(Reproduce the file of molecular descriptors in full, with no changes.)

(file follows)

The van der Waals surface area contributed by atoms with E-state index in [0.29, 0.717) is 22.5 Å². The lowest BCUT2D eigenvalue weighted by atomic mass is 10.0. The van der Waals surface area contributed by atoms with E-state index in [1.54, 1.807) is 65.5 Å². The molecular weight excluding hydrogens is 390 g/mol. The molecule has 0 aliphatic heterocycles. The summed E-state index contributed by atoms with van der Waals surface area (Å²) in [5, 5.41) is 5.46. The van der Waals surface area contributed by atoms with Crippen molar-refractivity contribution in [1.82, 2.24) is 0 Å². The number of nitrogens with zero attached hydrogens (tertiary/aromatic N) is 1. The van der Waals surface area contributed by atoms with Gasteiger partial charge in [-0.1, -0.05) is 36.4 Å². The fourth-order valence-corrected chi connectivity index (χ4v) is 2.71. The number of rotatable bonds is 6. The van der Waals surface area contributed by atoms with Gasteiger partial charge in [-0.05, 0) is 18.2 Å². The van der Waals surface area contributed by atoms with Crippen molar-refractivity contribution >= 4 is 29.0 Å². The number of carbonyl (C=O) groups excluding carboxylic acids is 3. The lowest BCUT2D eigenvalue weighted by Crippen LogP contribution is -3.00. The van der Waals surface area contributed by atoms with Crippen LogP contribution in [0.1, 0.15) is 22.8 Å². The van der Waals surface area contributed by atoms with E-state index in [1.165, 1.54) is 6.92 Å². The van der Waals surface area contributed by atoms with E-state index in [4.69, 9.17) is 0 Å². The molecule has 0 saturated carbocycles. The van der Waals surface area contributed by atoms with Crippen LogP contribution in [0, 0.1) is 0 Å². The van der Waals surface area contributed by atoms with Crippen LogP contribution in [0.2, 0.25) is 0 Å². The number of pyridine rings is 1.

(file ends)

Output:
The van der Waals surface area contributed by atoms with E-state index in [0.29, 0.717) is 22.5 Å². The lowest BCUT2D eigenvalue weighted by atomic mass is 10.0. The van der Waals surface area contributed by atoms with E-state index in [1.54, 1.807) is 65.5 Å². The molecular weight excluding hydrogens is 390 g/mol. The molecule has 0 aliphatic heterocycles. The summed E-state index contributed by atoms with van der Waals surface area (Å²) in [5, 5.41) is 5.46. The van der Waals surface area contributed by atoms with Crippen molar-refractivity contribution in [1.82, 2.24) is 0 Å². The number of nitrogens with zero attached hydrogens (tertiary/aromatic N) is 1. The van der Waals surface area contributed by atoms with Gasteiger partial charge in [-0.1, -0.05) is 36.4 Å². The fourth-order valence-corrected chi connectivity index (χ4v) is 2.71. The number of rotatable bonds is 6. The van der Waals surface area contributed by atoms with Gasteiger partial charge in [-0.05, 0) is 18.2 Å². The van der Waals surface area contributed by atoms with Crippen molar-refractivity contribution >= 4 is 29.0 Å². The number of carbonyl (C=O) groups excluding carboxylic acids is 3. The lowest BCUT2D eigenvalue weighted by Crippen LogP contribution is -3.00. The van der Waals surface area contributed by atoms with Crippen LogP contribution in [0.1, 0.15) is 22.8 Å². The van der Waals surface area contributed by atoms with E-state index in [1.165, 1.54) is 6.92 Å². The van der Waals surface area contributed by atoms with E-state index in [4.69, 9.17) is 0 Å². The molecule has 0 saturated carbocycles. The van der Waals surface area contributed by atoms with Crippen LogP contribution in [0, 0.1) is 0 Å². The van der Waals surface area contributed by atoms with Crippen LogP contribution in [0.2, 0.25) is 0 Å². The number of pyridine rings is 1.